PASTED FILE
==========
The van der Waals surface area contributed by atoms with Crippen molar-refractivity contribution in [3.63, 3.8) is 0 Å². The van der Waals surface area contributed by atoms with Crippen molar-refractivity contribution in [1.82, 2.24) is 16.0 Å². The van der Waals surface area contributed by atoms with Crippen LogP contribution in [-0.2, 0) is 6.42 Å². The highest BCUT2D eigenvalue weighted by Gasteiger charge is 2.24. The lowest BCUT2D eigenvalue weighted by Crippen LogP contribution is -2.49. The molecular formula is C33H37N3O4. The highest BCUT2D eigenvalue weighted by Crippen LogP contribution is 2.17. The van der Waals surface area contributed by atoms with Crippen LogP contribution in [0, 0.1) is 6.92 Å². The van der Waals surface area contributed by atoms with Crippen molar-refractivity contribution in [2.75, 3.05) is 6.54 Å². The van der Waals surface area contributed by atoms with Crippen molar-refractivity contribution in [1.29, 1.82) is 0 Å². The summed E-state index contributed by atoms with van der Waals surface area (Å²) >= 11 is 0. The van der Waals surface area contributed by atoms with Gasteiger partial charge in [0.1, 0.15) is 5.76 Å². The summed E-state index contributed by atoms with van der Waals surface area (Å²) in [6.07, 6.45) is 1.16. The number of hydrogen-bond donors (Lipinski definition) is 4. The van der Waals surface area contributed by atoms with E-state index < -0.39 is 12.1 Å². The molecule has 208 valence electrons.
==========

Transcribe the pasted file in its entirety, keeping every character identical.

The van der Waals surface area contributed by atoms with Crippen molar-refractivity contribution in [3.63, 3.8) is 0 Å². The van der Waals surface area contributed by atoms with Crippen molar-refractivity contribution in [1.82, 2.24) is 16.0 Å². The van der Waals surface area contributed by atoms with Crippen LogP contribution in [-0.2, 0) is 6.42 Å². The highest BCUT2D eigenvalue weighted by Gasteiger charge is 2.24. The lowest BCUT2D eigenvalue weighted by Crippen LogP contribution is -2.49. The molecular formula is C33H37N3O4. The highest BCUT2D eigenvalue weighted by Crippen LogP contribution is 2.17. The van der Waals surface area contributed by atoms with Crippen LogP contribution in [0, 0.1) is 6.92 Å². The van der Waals surface area contributed by atoms with Crippen molar-refractivity contribution in [2.75, 3.05) is 6.54 Å². The van der Waals surface area contributed by atoms with Crippen molar-refractivity contribution in [1.29, 1.82) is 0 Å². The summed E-state index contributed by atoms with van der Waals surface area (Å²) >= 11 is 0. The van der Waals surface area contributed by atoms with Gasteiger partial charge in [0.1, 0.15) is 5.76 Å². The summed E-state index contributed by atoms with van der Waals surface area (Å²) in [6.07, 6.45) is 1.16. The number of hydrogen-bond donors (Lipinski definition) is 4. The van der Waals surface area contributed by atoms with E-state index < -0.39 is 12.1 Å². The molecule has 208 valence electrons.